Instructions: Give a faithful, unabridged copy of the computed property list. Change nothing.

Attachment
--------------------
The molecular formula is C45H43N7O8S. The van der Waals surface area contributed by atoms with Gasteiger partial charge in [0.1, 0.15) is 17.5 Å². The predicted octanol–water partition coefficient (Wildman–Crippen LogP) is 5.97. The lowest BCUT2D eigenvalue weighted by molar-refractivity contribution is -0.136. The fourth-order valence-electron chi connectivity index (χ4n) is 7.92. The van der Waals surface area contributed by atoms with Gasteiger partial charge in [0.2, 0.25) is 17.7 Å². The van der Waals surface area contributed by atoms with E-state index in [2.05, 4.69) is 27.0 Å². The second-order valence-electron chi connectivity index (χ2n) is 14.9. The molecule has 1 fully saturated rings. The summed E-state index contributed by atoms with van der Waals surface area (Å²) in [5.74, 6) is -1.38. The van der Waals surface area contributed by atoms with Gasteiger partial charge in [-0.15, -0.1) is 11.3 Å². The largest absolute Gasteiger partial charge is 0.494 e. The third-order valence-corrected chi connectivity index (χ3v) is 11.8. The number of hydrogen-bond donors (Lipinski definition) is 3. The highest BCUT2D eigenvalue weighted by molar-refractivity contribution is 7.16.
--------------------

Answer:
The molecular formula is C45H43N7O8S. The van der Waals surface area contributed by atoms with Gasteiger partial charge in [0.1, 0.15) is 17.5 Å². The predicted octanol–water partition coefficient (Wildman–Crippen LogP) is 5.97. The lowest BCUT2D eigenvalue weighted by molar-refractivity contribution is -0.136. The fourth-order valence-electron chi connectivity index (χ4n) is 7.92. The van der Waals surface area contributed by atoms with Gasteiger partial charge in [0.2, 0.25) is 17.7 Å². The van der Waals surface area contributed by atoms with E-state index in [2.05, 4.69) is 27.0 Å². The second-order valence-electron chi connectivity index (χ2n) is 14.9. The molecule has 1 fully saturated rings. The summed E-state index contributed by atoms with van der Waals surface area (Å²) in [5.74, 6) is -1.38. The van der Waals surface area contributed by atoms with Gasteiger partial charge in [-0.15, -0.1) is 11.3 Å². The largest absolute Gasteiger partial charge is 0.494 e. The third-order valence-corrected chi connectivity index (χ3v) is 11.8. The number of hydrogen-bond donors (Lipinski definition) is 3. The highest BCUT2D eigenvalue weighted by molar-refractivity contribution is 7.16.